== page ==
The most obvious contender for the title of the GOAT (greatest of all time), Rod Laver, said last week that he thought Federer was playing at least as well as he ever has and that there is plenty left. The man himself appears none the wiser. Asked how long he thought he could continue, he said: “No idea. Honest, I don’t know. I’ve won three Slams now in 12 months. I can’t believe it myself. I just got to keep a good schedule, stay hungry, then maybe good things can happen. Then I don’t think age is an issue per se. It’s just a number. But I need to be very careful in my planning, really decide beforehand what are my goals, what are my priorities. I think that’s going to dictate how success I will be.”

Perhaps the question is even broader – is Federer the greatest sportsman (or woman), in any sport, of the 21st century, which has now been in progress long enough for it to be a meaningful measuring stick. Again, this can only be a matter of opinion because it is comparing apples with not only oranges but bananas, peaches and mangoes. It is worth noting that the Laureus international sports awards, which have built up strong credibility since being introduced at the turn of the century, have produced only two four-time winners of the sportsman of the year gong. One is the greatest Olympic runner ever seen, Usain Bolt. The other is Federer, who won every year between 2005 and 2008. He is among the six finalists – along with fellow tennis champion Rafael Nadal, racing driver Lewis Hamilton, soccer player Cristiano Ronaldo, athlete Mo Farah and cyclist Chris Froome – when the accolades for 2017 are distributed in Monaco next month. A win there would put Federer in a class of his own that will bear the imprimatur of a judging panel of about 60 of the greatest sportspeople of all time, so that will brook not much argument.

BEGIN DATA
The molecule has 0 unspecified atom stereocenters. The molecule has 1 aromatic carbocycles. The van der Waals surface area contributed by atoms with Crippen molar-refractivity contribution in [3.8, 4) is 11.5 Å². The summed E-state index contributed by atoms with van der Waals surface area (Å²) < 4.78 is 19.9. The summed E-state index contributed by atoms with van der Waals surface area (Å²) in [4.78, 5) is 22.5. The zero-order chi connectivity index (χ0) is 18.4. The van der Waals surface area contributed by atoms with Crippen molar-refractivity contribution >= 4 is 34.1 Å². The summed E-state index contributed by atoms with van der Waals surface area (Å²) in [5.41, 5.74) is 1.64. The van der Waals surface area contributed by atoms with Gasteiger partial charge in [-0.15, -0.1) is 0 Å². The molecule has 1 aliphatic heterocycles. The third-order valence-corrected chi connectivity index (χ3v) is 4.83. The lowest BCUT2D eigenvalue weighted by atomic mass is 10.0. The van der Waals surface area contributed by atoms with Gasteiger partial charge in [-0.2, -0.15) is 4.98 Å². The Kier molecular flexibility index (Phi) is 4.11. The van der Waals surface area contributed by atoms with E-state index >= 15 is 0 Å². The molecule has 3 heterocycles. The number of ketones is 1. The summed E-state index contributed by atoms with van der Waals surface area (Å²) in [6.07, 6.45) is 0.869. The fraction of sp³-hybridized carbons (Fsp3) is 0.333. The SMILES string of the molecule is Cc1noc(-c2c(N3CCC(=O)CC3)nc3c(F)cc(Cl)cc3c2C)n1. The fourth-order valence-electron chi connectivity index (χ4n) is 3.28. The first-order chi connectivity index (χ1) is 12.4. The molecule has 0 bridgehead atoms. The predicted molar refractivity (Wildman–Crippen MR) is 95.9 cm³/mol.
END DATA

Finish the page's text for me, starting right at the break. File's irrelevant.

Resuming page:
People like and admire Federer so much because he is … well, so likeable and admirable. He has no obvious tickets on himself. He has the same emotions as everyone else. Before the final he spent a long day trying to calm his nerves and when it was over and the Sir Norman Brookes trophy – his friend “Norman,” as he calls it – was in his arms, he broke down in tears, not for the first time. How come? “I wish it wasn’t so sometimes,” he said. “At the same time I’m happy I can show emotions and share it with the people. If I got emotional it was because it was a full crowd again. No people in the stadium, it wouldn’t make me emotional, I’ll tell you that. This for them really.”